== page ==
God Made Me Do It (Or Did He?)
Theologians seeking to account for the way God rules the world say that He does so in two ways: through coercive power and persuasive power. In His coercive power, God causes things to happen regardless of what we do. Things like creating the world, raising Christ from the dead, sending the Holy Spirit at Pentecost, and the return of Christ all fit here. In His persuasive power, God allows things to take place but does’t determine them in advance. He works to persuade people and cooperates with His good creation, us, in how the world works. Things like giving prevenient grace that leads us to salvation all, God’s commands in Scripture to us, and even allowing suffering all fit here.*
I like what John Wesley writes in his sermon “On Divine Providence”:
“He is infinite in wisdom as well as in power: And all his wisdom is continually employed in managing all the affairs of his creation for the good of all his creatures. For his wisdom and goodness go hand in hand: They are inseparably united, and continually act in concert with Almighty power, for the real good of all his creatures.”
Wesley says that God continually governs and manages “all the affairs” of His creation in His infinite wisdom and power. This seems to speak to God acting in coercive power. If we read on, though, Wesley balances it with these statements in his next paragraphs (forgive me for the long quote but it is all worth reading):
“Only he that can do all things else cannot deny himself: He cannot counteract himself, or oppose his own work. Were it not for this, he would destroy all sin, with its attendant pain in a moment. He would abolish wickedness out of his whole creation, and suffer not trace of it remain. But in so doing he would counteract himself; he would altogether overturn his own work, and undo all that he has been doing since he created man upon the earth. For he created man in his own image: A spirit like himself; a spirit endued with understanding, with will or affections, and liberty; without which, neither his understanding nor his affections could have been of any use, neither would he have been capable either or vice or virtue. He could not be a moral agent, any more than a tree or a stone.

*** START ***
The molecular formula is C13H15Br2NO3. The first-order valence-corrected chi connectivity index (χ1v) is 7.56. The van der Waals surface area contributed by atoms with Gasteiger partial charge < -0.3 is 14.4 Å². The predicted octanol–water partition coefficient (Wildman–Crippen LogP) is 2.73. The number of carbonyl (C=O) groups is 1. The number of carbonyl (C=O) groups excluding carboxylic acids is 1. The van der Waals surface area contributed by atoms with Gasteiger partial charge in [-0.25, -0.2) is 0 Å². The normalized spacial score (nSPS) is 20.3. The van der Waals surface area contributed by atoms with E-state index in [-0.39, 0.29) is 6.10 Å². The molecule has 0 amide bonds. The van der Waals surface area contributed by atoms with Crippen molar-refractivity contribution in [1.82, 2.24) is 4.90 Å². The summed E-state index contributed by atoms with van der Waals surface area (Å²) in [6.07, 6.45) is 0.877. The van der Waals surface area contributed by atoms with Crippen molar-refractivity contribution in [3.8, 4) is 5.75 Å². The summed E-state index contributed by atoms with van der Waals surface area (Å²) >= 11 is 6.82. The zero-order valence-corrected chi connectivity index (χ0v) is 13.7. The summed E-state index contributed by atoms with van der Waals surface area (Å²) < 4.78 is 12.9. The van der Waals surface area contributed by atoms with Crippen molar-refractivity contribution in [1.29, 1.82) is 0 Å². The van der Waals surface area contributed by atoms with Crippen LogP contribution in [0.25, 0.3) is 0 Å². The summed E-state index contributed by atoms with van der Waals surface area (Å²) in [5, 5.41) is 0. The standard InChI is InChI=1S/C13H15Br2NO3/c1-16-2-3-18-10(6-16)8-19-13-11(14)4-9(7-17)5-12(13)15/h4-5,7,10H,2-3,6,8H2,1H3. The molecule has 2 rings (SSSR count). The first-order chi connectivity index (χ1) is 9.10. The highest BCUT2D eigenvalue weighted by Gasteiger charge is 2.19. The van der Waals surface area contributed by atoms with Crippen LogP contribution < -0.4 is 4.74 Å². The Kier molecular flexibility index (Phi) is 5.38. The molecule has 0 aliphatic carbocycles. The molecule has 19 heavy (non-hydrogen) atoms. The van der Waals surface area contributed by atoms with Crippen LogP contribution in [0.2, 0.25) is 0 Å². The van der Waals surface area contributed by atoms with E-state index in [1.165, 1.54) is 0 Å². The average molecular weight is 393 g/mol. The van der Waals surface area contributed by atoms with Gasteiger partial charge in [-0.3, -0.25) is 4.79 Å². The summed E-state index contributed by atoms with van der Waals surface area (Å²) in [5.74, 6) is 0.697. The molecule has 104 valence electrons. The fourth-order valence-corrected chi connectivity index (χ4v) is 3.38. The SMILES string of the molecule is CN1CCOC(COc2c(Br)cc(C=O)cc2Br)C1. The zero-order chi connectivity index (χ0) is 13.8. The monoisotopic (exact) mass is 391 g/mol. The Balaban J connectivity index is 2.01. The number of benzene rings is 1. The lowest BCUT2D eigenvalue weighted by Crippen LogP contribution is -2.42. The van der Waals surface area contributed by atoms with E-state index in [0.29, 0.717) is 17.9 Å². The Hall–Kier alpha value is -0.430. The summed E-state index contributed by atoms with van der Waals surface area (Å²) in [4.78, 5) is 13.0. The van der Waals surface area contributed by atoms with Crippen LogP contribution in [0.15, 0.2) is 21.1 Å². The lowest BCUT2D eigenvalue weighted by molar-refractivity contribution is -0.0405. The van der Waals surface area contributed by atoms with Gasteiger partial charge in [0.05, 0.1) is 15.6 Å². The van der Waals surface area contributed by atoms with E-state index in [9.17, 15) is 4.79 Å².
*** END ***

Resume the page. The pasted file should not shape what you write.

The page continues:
“If, therefore, God were thus to exert his power, there would certainly be no more vice; but it is equally certain, neither could there be any virtue in the world. Were human liberty taken away, men would be as incapable of virtue as stones. Therefore, (with reverence be it spoken,) the Almighty himself cannot do this thing. He cannot thus contradict himself, or undo what he has done. He cannot destroy out of the soul of man that image of himself wherein he make him: And without doing this, he cannot abolish sin and pain out of the world. But were it to be done, it would imply no wisdom at all; but barely a stroke of omnipotence. Whereas all the manifold wisdom of God (as well as all his power and goodness) is displayed in governing man as man; not as a stock or stone, but as an intelligent and free spirit, capable of choosing either good or evil. Herein appears the depth of the wisdom of God, in his adorable providence; in governing men, so as not to destroy either their understanding, will, or liberty.”
Wesley basically says that God governs humanity in the way He made them, allowing them to exert free will, and in doing so shows His wisdom. God governs us as people who have free wills, not as any other part of His creation.
What does this have to do with being a small group leader?
As small group leaders, we cannot force anyone to submit to God’s authority for their lives and make Him transform them, but we can point them to the God who has the power to do it. We can be persuasive with our lives and words.
As we lead discussions, we can help people notice the ways God has been at work in their lives. We can be careful not to attribute things to God that really were the fault of human decisions. And we can take responsibility for the times we have not responded to God’s persuasive grace.
*I am drawing from an article by Dr. Chris Bounds called Divine Leadership in the World written for Wesley Seminary.